A tale of two weeks of elation and deflation with common characteristics.
Here is the win probability chart from the game at UNC.
The tale being told here is that the special teams and defensive units came up clutch early, with 10% probability added on the punt block and a Corey Durden sack adding 8%, preventing the Tar Heels from scoring and giving the Seminoles offense premium field position. This, in turn allowed the offense to capitalize on their good fortune with scores, building the lead, fueling the early rout.
However, there were certainly signs that the `Noles were playing a bit over their head, allowing the Tar Heels to creep back into the game during the second half.
Now, let’s take a look at the win probability plot from the noon game against Louisville:
Early, the offense scored on their first possession, but the defense immediately could not stop the Cardinals offense and did not make the big splash plays necessary to give the offense favorable opportunities to score.
This game by win probability was mostly over in the first half, but special teams defense did come through with some very nice plays: a field goal blocked to close the first half, as well as a punt team fumble recovery late in the 4th around the 10-yard line.
Now we will take a look at the passing performance from the past couple of weeks through the lens of Expected Points Added (EPA) and Win Probability Added (WPA). The short hand explanation of EPA is that it rewards players more for their gains in more adverse situations (in terms of down, distance, field position and time combinations) and less for gains in more favorable situations.
The Win Probability model uses the expected points as an input, as well as the score difference, number of timeouts remaining for each team in the half and the time remaining in the game.
I will go over the exact formula at a later date, but it is no secret.
Also of note: There is no split of credit given for quarterbacks and receivers, so as presented, this double counts the contributions of QB Passing and Receiving
So in both cases, we see that the quarterbacks from both opposing teams have performed positively, adding 7+ points above expectation, with Sam Howell racking up 389 yards, 3 TDs, a pick, and taking 4 sacks. Largely due to the majority of his yardage and positive play occurring during that come-back, he finished the game with a -13% WPA.
Malik Cunningham was definitely aided by his receivers, with 6 passes of 20+ yards completed, while also adding a 35 yard run, picking up two first downs with his legs.
Jordan Travis, to my eyes, played a decent game against UNC with only a handful of interception-worthy throws, while making more plays with his legs. However, against Louisville, there were several more plays that could have been turnovers, that were just off-target.
Moreover, it is a bit clearer that while his footwork and mechanics could use some work, his receivers really dropped the ball way more often than should be seen as acceptable.
Warren Thompson had a poor game, catching 1 of 4 for 33 yards, including two drive stoppers. Preston Daniel had a huge play to get Florida State off of their own goal line. I counted 5+ drops in this game.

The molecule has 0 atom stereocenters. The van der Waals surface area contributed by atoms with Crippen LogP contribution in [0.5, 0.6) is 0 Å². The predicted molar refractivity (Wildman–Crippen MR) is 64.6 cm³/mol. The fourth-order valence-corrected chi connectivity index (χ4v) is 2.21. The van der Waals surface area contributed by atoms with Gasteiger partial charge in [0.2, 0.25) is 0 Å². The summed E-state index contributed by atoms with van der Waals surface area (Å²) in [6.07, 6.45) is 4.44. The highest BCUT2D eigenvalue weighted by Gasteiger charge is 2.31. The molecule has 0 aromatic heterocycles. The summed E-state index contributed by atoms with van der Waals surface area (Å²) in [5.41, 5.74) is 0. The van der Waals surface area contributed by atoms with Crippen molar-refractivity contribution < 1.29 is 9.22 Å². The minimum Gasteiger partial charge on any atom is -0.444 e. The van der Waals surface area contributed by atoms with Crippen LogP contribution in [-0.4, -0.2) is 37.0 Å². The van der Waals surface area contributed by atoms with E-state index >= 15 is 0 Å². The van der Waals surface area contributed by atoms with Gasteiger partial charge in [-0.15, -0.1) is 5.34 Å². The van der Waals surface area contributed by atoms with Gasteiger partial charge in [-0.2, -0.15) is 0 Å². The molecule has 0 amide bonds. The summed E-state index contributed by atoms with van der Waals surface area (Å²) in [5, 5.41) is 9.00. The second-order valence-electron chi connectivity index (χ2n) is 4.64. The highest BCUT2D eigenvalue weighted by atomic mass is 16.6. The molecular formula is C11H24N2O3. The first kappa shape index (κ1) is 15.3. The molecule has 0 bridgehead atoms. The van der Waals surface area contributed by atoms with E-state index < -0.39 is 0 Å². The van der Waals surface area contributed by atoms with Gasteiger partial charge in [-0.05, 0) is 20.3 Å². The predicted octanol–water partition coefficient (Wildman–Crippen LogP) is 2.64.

Ontaria Wilson had a fairly nice game, catching the only passing touchdown and 5 of his 6 targets. Cam McDonald had some difficult throws tossed his way, but I thought he could have come down with at least one of them.
He had 3 pass breakups on his 4 incomplete passes, which is not completely on him, but I would have liked to see more fight for the ball. Keyshawn Helton had an unfortunate game, dropping several catchable balls and being the target on two 4th-down passes which he did not come down with.
Beau Corrales had a nice day, turning 4 catches into 141 yards and a touchdown. UNC had 5 receivers with 50-yard days and 6 receivers with multiple catches in the game.
Tutu Atwell can play. The secondary for Florida State could not contain him all day and when he touched the ball, it was a threat for 6. He had a reception for 66 yards, a 58-yard touchdown, as well as a rushing touchdown from the 2 for good measure.
Jordan Travis rushed for over a hundred yards, adding 4.2 EPA and 14% WPA (as compared to his -8% WPA passing mark). He picked up 4 first downs via the ground, in addition to his two touchdowns. La’Damian Webb also rushed for over 100 yards on just 12 carries, including a 54 yard run in the closing minutes of the first half for 2.6 EPA and also picked up 4 first downs.
Similarly in this game, Travis ran for 71 yards and a touchdown, adding 16% in win probability for 2.2 EPA. Lawrence Toafili had a reasonable game in 4.0 EPA, rushing for 61 yards on just 6 carries. In total, the ‘Noles managed 265 yards on the ground, and have had a top 12 rushing offense by EPA/Play and have only allowed three sacks in two weeks. If you’re looking for any silver lining, there it is.
Javonte Williams had a good game, picking up 6 first downs and two touchdowns (one via the air).
Javian Hawkins is probably going to the league off this performance.
In short, FSU has had some up-and-down performances over the past few games. This is to be expected, but Louisville hit their stride early and proved quite capable of taking advantage of an FSU team that has struggled to move the ball with consistency through the air.